$ unset LDFLAGS
$ unset CFLAGS

Again, the particular modifications depend on the environment.

3.4. pkg-config

The pkg-config utility is just a helper for the compilation of libraries and applications. In essence, it dynamically includes the options we need for a particular build to avoid adding those manually in a static manner.

Although it should just be a helper tool, installers sometimes depend on pkg-config for their proper function. In particular, due to the settings, we rely on it to insert, it may happen that hard dependencies are skipped.

To clarify, hard dependencies are required for an installation to work. Meanwhile, soft dependencies aren’t necessary for the basic functionality but usually introduce features.

For example, let’s say some build options involve the setting of library paths:

$ ./configure CFLAGS='-I/usr/custom/include'

If pkg-config doesn’t set these via its respective –cflags option, we might miss the custom path and not have access to components already available on the system. Of course, this is valid for other build tools as well.

4. OpenSSL Configuration Remedies

While OpenSSL alone isn’t often the direct source of problems, its inclusion in various installations and packages may cause them. Let’s take two examples:

  • OpenWRT on the network administration side
  • NodeJS on the development side

Since these packages require it, we should have a working OpenSSL installation. However, despite having one, we might still experience problems when attempting to build or install either of the above:

  • Build dependency: Please install the openssl library (with development headers)
  • Could not autodetect OpenSSL support.

Such errors can come in different forms and for different reasons

If the general fixes we already discussed don’t help, we can also try some OpenSSL-specific remedies.

4.1. OpenSSL Headers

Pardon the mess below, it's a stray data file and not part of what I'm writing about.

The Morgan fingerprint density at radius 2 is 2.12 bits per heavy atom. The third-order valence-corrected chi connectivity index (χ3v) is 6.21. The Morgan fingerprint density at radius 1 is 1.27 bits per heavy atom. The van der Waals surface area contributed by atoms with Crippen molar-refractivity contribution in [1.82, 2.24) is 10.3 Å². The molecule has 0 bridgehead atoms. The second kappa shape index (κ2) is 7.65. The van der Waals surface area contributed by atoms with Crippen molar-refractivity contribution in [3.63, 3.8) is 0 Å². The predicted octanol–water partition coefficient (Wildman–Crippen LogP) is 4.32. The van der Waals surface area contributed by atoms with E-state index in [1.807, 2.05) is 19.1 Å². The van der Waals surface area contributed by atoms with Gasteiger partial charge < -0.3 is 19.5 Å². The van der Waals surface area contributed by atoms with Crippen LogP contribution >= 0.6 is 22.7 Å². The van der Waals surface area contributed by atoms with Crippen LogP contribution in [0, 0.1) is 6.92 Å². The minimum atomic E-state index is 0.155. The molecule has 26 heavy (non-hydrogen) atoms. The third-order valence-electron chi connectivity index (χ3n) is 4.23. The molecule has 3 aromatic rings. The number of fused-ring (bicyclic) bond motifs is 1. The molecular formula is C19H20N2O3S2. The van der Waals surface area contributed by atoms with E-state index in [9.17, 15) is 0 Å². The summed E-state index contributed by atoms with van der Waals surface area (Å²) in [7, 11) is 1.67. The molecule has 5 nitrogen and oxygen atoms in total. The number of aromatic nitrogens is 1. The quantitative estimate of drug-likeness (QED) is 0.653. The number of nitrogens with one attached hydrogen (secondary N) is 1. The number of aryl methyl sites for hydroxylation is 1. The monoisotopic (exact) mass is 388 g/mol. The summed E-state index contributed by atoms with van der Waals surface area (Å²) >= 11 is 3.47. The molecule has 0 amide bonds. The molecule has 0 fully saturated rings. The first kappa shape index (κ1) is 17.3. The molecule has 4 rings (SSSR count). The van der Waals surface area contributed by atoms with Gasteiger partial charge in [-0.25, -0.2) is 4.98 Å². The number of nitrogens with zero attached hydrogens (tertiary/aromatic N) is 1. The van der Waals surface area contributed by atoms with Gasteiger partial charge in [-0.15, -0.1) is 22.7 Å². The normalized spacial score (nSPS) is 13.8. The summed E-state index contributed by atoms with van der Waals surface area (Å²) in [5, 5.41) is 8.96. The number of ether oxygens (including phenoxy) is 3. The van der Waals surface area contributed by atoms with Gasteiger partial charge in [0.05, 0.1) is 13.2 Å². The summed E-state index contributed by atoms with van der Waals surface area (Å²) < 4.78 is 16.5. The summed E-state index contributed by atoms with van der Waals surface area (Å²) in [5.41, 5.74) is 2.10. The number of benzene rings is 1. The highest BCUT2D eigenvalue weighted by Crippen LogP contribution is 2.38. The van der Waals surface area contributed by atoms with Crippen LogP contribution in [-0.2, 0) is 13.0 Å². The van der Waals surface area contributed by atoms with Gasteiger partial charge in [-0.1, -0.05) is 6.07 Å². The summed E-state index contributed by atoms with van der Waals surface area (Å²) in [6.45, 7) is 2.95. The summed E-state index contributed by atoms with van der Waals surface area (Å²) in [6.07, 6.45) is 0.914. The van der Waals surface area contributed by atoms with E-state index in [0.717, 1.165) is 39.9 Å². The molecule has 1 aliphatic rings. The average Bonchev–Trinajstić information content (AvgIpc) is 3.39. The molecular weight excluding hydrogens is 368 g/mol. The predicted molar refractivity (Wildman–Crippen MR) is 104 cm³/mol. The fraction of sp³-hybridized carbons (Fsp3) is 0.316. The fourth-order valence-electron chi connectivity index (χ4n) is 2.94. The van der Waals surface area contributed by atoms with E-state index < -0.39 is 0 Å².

While OpenSSL has a defined functionality, its applications vary. Because of this, OpenSSL can come in different forms:

  • deployable packages
  • source code
  • libraries
  • runtime components

Depending on our needs, we might require one or another part of the OpenSSL ecosystem.

For instance, many packages include components for development and building. Furthermore, unlike distributions such as ArchLinux, openssl on Debian doesn’t include libssl-dev, the development headers. Thus, we might need to install those also:

$ apt-get install libssl-dev

Also, the package name itself can vary on different platforms (yum install openssl-devel, apt-get install libssl-dev, apt-get install libssl1.0, apt-get install libssl1.1).

Only once we have the necessary components, can we build and install OpenSSL for the relevant application.

4.2. Skip OpenSSL Installation

If package installation or environment configuration isn’t an option, some installers enable users to avoid the relevant OpenSSL components.

For example, we can compile NodeJS while including the –without-ssl switch:

$ ./configure --without-ssl

This way, no attempt is made to get or install OpenSSL. Of course, doing so can break components or the resulting deployment.

5. Summary

In this article, we talked about OpenSSL deployment and dependency problems and how we might be able to remedy them.

In conclusion, although OpenSSL is a well-defined idea, its components vary, and it may be difficult to establish which one is required for a given installation and where it should be located.